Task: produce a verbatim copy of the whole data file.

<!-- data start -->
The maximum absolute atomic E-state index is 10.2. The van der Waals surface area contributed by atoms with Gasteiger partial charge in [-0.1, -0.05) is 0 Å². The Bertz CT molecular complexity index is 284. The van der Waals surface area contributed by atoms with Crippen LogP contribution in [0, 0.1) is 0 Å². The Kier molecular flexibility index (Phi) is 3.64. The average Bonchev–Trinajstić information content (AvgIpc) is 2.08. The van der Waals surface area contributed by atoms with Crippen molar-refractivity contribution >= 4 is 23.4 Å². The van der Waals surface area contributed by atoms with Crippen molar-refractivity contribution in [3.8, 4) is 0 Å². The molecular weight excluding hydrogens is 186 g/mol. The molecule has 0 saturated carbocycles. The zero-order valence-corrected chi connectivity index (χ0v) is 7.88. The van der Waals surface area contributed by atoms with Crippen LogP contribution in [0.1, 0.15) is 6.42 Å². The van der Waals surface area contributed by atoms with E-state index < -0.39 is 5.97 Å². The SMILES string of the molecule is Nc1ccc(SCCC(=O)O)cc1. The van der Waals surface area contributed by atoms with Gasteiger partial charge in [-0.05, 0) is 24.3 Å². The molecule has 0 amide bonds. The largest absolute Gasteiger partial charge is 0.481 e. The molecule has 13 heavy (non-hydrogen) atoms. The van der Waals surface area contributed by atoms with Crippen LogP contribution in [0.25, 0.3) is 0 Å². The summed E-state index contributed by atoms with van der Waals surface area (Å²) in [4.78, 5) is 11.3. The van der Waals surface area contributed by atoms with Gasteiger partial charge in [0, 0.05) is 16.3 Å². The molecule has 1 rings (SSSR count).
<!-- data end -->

The maximum absolute atomic E-state index is 10.2. The van der Waals surface area contributed by atoms with Gasteiger partial charge in [-0.1, -0.05) is 0 Å². The Bertz CT molecular complexity index is 284. The van der Waals surface area contributed by atoms with Crippen LogP contribution in [0, 0.1) is 0 Å². The Kier molecular flexibility index (Phi) is 3.64. The average Bonchev–Trinajstić information content (AvgIpc) is 2.08. The van der Waals surface area contributed by atoms with Crippen molar-refractivity contribution >= 4 is 23.4 Å². The van der Waals surface area contributed by atoms with Crippen molar-refractivity contribution in [3.8, 4) is 0 Å². The molecular weight excluding hydrogens is 186 g/mol. The molecule has 0 saturated carbocycles. The zero-order valence-corrected chi connectivity index (χ0v) is 7.88. The van der Waals surface area contributed by atoms with Crippen LogP contribution in [0.1, 0.15) is 6.42 Å². The van der Waals surface area contributed by atoms with E-state index < -0.39 is 5.97 Å². The SMILES string of the molecule is Nc1ccc(SCCC(=O)O)cc1. The van der Waals surface area contributed by atoms with Gasteiger partial charge in [-0.05, 0) is 24.3 Å². The molecule has 0 amide bonds. The largest absolute Gasteiger partial charge is 0.481 e. The molecule has 13 heavy (non-hydrogen) atoms. The van der Waals surface area contributed by atoms with Crippen LogP contribution in [0.25, 0.3) is 0 Å². The summed E-state index contributed by atoms with van der Waals surface area (Å²) in [4.78, 5) is 11.3. The van der Waals surface area contributed by atoms with Gasteiger partial charge in [0, 0.05) is 16.3 Å². The molecule has 1 rings (SSSR count).